Jana is an amateur archaeologist who examined her first rock at the age of 2. She likes to group ancient discoveries together in fun lists.
A farm is a busy place. Almost every corner is known to its owner and workers. Space is money, so fields are cultivated, leaving little on the surface that doesn't have anything to do with farming.
That's why farm finds tend to be uniquely subterranean or hidden in strange places. If it weren't for metal detectorists, home renovators or the odd badger digging up a skull, a good slice of history would stay buried.
9. The Most Complete Wheel
In Cambridgeshire, there is an ancient village located at Must Farm. This old settlement is often called the "British Pompei" since it contains an unusual amount of artefacts.
n 2016, archaeologists were clearing the roundhouses when they found the most complete Bronze Age wheel in the United Kingdom. The 3,000-year-old artefact was crafted from an unidentified type of wood and still had its central hub. Near the wheel was the spine of a horse which was an uncommon animal for the time. Finding the two together suggested that the wheel belonged to a horse-drawn cart.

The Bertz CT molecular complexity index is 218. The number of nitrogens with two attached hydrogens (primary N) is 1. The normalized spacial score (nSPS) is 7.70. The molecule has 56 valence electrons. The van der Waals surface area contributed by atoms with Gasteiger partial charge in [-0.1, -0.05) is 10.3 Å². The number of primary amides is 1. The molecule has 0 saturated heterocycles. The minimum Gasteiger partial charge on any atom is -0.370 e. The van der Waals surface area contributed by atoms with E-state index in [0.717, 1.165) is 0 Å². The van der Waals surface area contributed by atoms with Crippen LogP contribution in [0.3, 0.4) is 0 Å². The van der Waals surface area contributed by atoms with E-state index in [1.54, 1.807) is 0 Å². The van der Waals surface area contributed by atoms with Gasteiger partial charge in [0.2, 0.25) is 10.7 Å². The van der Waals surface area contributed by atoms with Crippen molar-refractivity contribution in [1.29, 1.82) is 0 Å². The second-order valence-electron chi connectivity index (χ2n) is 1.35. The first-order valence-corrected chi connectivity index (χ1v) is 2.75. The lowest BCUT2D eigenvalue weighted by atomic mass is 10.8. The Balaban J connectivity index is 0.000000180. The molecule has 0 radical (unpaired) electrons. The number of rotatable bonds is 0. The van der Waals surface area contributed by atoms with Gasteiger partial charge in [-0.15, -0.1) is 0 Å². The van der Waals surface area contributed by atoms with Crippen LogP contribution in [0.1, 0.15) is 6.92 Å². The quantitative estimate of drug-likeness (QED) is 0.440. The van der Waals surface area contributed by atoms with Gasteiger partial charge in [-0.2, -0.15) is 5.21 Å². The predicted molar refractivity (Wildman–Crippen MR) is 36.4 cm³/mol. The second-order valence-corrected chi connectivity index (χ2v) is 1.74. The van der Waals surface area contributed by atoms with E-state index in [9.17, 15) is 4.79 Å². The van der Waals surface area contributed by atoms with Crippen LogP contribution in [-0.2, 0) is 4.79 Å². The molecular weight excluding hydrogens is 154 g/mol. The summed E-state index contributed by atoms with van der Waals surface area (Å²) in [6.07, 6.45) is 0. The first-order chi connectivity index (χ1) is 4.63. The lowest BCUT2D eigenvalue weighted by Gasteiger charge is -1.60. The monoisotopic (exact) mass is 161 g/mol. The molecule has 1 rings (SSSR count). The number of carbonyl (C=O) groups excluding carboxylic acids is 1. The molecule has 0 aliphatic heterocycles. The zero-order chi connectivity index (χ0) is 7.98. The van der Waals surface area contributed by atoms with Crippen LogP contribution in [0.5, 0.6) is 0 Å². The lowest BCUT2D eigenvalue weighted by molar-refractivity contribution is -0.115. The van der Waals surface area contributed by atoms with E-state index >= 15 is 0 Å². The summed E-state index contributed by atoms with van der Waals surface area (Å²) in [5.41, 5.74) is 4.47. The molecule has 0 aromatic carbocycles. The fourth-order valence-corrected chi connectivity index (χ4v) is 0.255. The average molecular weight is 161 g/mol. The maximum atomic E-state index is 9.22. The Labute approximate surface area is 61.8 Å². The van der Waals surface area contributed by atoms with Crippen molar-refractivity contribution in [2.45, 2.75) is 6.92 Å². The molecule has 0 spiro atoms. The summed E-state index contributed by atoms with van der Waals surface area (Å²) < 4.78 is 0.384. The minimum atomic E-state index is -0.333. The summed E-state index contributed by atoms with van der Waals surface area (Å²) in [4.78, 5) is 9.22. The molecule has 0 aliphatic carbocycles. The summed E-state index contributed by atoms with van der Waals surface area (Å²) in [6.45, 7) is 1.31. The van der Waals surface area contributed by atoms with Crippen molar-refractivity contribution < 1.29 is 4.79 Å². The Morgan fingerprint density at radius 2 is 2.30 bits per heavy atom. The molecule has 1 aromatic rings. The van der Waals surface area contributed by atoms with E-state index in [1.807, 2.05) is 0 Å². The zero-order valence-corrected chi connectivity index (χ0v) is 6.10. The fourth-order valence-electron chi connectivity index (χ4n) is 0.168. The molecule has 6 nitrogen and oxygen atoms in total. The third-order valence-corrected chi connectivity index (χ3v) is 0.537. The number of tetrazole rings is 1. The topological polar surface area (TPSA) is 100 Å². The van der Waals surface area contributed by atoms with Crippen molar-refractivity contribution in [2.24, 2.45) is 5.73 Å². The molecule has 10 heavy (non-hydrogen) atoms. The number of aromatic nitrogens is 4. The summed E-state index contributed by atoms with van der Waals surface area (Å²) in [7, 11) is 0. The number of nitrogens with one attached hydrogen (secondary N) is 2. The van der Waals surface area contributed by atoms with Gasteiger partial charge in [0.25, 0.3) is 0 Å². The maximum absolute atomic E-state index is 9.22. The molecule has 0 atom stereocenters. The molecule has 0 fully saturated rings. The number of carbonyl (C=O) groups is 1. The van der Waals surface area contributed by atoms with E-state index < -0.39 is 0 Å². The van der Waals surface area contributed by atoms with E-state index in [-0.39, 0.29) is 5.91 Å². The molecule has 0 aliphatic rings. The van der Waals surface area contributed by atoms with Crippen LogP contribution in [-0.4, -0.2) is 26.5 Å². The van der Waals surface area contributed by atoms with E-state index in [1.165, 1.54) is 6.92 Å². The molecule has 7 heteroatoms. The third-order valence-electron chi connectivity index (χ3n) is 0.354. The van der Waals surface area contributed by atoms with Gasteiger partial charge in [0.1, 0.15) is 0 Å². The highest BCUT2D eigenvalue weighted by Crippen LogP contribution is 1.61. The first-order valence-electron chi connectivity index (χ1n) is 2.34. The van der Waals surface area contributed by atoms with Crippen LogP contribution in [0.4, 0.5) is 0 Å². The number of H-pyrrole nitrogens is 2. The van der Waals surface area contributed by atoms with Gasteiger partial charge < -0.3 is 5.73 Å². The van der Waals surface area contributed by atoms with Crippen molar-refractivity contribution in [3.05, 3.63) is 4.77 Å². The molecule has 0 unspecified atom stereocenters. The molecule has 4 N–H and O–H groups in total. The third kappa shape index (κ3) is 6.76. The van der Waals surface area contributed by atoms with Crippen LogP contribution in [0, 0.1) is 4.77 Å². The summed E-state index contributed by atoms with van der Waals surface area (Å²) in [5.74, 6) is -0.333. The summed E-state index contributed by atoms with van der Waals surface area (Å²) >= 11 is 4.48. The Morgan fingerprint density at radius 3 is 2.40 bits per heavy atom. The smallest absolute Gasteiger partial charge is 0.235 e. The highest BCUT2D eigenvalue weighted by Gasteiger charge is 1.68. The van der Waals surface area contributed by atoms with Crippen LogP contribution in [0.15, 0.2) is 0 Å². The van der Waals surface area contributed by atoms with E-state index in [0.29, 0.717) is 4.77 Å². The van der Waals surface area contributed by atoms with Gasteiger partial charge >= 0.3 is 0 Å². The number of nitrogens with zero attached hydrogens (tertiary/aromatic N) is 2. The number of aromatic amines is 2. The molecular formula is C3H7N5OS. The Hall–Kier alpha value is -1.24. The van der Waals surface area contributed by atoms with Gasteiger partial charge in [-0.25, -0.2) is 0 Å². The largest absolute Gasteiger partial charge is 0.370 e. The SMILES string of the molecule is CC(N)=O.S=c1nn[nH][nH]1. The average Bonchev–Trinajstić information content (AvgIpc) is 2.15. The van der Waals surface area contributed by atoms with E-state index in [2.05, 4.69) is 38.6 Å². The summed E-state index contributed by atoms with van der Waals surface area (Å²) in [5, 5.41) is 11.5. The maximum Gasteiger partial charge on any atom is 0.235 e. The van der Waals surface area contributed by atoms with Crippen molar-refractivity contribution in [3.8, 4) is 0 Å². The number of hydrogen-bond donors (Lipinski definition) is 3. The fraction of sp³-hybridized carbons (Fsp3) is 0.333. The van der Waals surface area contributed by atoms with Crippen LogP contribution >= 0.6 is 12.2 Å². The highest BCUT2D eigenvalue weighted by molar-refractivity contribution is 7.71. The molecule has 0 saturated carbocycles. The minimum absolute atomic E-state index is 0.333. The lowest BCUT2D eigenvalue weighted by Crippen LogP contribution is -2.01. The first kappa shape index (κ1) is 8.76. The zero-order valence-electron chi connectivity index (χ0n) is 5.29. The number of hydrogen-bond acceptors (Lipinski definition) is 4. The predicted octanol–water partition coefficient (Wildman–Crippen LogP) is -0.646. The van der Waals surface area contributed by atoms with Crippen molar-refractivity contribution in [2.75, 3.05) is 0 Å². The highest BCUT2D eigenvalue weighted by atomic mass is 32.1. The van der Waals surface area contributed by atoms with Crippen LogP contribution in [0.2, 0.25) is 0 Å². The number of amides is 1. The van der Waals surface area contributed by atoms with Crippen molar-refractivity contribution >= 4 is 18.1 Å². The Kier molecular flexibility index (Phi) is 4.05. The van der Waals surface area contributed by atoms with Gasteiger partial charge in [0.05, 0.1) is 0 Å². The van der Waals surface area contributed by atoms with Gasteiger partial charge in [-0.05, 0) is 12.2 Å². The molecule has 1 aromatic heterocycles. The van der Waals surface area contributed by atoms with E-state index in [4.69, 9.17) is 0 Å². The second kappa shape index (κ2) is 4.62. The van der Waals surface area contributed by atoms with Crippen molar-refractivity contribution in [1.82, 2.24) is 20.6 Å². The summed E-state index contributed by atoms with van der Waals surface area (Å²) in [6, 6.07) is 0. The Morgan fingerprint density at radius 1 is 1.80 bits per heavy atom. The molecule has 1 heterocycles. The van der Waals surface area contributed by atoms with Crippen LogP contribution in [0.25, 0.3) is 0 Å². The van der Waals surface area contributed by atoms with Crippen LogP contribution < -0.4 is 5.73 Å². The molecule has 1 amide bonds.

The 3 ft-diameter (1m) wheel is the largest of its kind, as well as the best preserved. But it also revealed an interesting fact about the village. Back then, the location was a wet marshy area with a river. The wheel indicates that the villagers had no problem travelling with a cart across the soggy ground. While this is certainly no rough-terrain vehicle, it throws new light on the technological capabilities of the time.
8. Front Line Coins
Farmer Chris Sardeson didn't expect fireworks when he allowed a metal detectorist to sweep his land. After all, Sardeson had tilled the earth near the village of Ewerby for over 50 years and never found anything. But even so, in 2016, he gave Steven Ingram permission to search for booty.
At first, Ingram found a few silver coins. Then things went wild. For days, the Lincolnshire field produced money. When things settled down, Ingram had retrieved over a thousand silver coins from the reigns of five monarchs.